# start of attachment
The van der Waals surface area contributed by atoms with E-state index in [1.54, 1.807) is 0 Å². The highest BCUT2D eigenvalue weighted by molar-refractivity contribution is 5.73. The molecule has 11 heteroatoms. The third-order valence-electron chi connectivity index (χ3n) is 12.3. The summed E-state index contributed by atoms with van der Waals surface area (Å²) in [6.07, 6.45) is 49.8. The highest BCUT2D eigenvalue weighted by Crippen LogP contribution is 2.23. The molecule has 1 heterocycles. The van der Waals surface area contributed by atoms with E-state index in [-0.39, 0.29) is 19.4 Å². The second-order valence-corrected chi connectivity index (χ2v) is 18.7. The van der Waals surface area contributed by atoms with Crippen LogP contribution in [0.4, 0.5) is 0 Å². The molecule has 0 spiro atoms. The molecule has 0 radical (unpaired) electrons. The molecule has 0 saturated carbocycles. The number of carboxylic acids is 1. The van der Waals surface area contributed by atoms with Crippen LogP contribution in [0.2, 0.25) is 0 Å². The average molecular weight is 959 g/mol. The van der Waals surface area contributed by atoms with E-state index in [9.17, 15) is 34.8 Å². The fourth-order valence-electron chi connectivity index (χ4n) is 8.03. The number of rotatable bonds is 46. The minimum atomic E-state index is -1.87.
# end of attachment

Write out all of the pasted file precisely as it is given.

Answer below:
The van der Waals surface area contributed by atoms with E-state index in [1.54, 1.807) is 0 Å². The highest BCUT2D eigenvalue weighted by molar-refractivity contribution is 5.73. The molecule has 11 heteroatoms. The third-order valence-electron chi connectivity index (χ3n) is 12.3. The summed E-state index contributed by atoms with van der Waals surface area (Å²) in [6.07, 6.45) is 49.8. The highest BCUT2D eigenvalue weighted by Crippen LogP contribution is 2.23. The molecule has 1 heterocycles. The van der Waals surface area contributed by atoms with E-state index in [-0.39, 0.29) is 19.4 Å². The second-order valence-corrected chi connectivity index (χ2v) is 18.7. The van der Waals surface area contributed by atoms with Crippen LogP contribution in [0.4, 0.5) is 0 Å². The molecule has 0 spiro atoms. The molecule has 0 radical (unpaired) electrons. The molecule has 0 saturated carbocycles. The number of carboxylic acids is 1. The van der Waals surface area contributed by atoms with Crippen LogP contribution in [0.2, 0.25) is 0 Å². The average molecular weight is 959 g/mol. The van der Waals surface area contributed by atoms with E-state index in [9.17, 15) is 34.8 Å². The fourth-order valence-electron chi connectivity index (χ4n) is 8.03. The number of rotatable bonds is 46. The minimum atomic E-state index is -1.87.